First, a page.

Li Keqiang's India Visit
Chinese Premier Li Keqiang, smiling and effusive, was out to smooth ruffled feathers in India this week, promising to ease tensions and increase trade between Asia's fastest growing economies in his first trip overseas since taking office. Full Article | Slideshow
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BREAKINGVIEWS - Lagarde gets nearer to IMF job she shouldn't get
-- The author is a Reuters Breakingviews columnist. The opinions expressed are his own --
By Pierre Briançon
LONDON (Reuters Breakingviews) - Barring a last-minute surprise, it looks like the International Monetary Fund's shareholders will make the mistake of choosing Christine Lagarde, France's finance minister, as the institution's managing director. It's probably too late to ask them to think twice -- but they should anyway.
The IMF's heavy involvement in the euro zone rescue process was controversial from the start. The European Central Bank and some euro zone members -- including, ironically, France -- were originally opposed or reluctant to call for the organisation's help. And as the potential size of the euro zone debt mess has become more apparent, some members of the IMF board are questioning the size of its commitment. There may come a point when the IMF needs to reassess its role in Europe. Can one trust Lagarde, who has been an interested participant in the crisis from the start, to make fair and balanced decisions on the IMF's action?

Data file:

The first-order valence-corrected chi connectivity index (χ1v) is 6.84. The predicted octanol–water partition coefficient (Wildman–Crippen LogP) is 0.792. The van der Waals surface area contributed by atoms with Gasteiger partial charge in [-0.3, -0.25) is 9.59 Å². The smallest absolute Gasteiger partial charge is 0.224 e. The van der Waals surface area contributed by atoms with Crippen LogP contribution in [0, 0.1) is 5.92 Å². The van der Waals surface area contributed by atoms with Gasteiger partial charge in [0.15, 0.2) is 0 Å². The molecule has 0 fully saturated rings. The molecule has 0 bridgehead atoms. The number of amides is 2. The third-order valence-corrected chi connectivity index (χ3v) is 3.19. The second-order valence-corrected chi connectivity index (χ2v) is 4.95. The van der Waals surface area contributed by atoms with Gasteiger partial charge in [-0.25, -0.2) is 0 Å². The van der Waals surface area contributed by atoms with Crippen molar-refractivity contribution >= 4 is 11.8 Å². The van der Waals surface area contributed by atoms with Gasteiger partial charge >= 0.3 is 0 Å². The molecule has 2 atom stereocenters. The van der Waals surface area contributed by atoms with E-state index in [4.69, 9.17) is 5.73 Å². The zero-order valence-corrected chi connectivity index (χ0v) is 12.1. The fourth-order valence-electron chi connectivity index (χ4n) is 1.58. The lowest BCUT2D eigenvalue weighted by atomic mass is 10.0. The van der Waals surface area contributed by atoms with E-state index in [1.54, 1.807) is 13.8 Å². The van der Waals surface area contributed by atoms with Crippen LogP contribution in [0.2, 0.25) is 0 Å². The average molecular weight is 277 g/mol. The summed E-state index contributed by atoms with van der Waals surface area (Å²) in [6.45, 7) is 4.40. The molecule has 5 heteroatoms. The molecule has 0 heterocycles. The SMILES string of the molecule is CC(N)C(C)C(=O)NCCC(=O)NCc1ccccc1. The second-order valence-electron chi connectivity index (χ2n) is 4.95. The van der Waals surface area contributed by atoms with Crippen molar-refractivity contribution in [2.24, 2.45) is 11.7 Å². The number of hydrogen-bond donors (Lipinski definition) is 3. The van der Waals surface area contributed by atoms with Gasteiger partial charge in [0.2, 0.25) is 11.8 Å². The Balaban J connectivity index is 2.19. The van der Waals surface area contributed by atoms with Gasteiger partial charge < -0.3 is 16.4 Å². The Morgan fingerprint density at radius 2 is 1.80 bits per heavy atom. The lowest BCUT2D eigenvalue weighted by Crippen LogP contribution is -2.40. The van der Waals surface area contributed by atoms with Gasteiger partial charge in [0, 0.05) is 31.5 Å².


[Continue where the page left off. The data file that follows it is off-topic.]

The IMF is also, and should be, a place of vigorous intellectual debate about the direction of economic policies. It's hard to see Lagarde forming a personal view, say, on the desirable level of inflation, a debate launched a couple of years ago by IMF chief economist Olivier Blanchard. Or lightly orienting the organisation away from the "Washington consensus", as Dominique Strauss-Kahn did. This is not to say that an IMF boss should have a blind ideology, trying to force the reality into his or her preconceptions. But strong views and original ideas, yes. In four years as finance minister, Lagarde has barely opined on global financial imbalances, China's currency policy or capital controls -- all issues crucial to her future role.
Finally Lagarde leaves France's budget deficit in the same state as Portugal's -- although it still enjoys the same ratings as Germany. Will she be the best placed to call for the euro zone to abide by strict fiscal discipline? And will she recuse herself in the -- unlikely, but not impossible -- event that France one day has to turn to the IMF for help? Lagarde certainly will not be the worst leader the IMF has ever had. But in the current moment, the institution needs more than a passable consensus-builder.
-- Christine Lagarde, the French finance minister, travels to India on June 7 and China on June 8-9 as part of her campaign to shore up support in her bid to become managing director of the International Monetary Fund. She will then head to Lisbon for a meeting of the African Development Bank board, during which she will try to round up her African colleagues' support.
(Editing by Hugo Dixon and David Evans)
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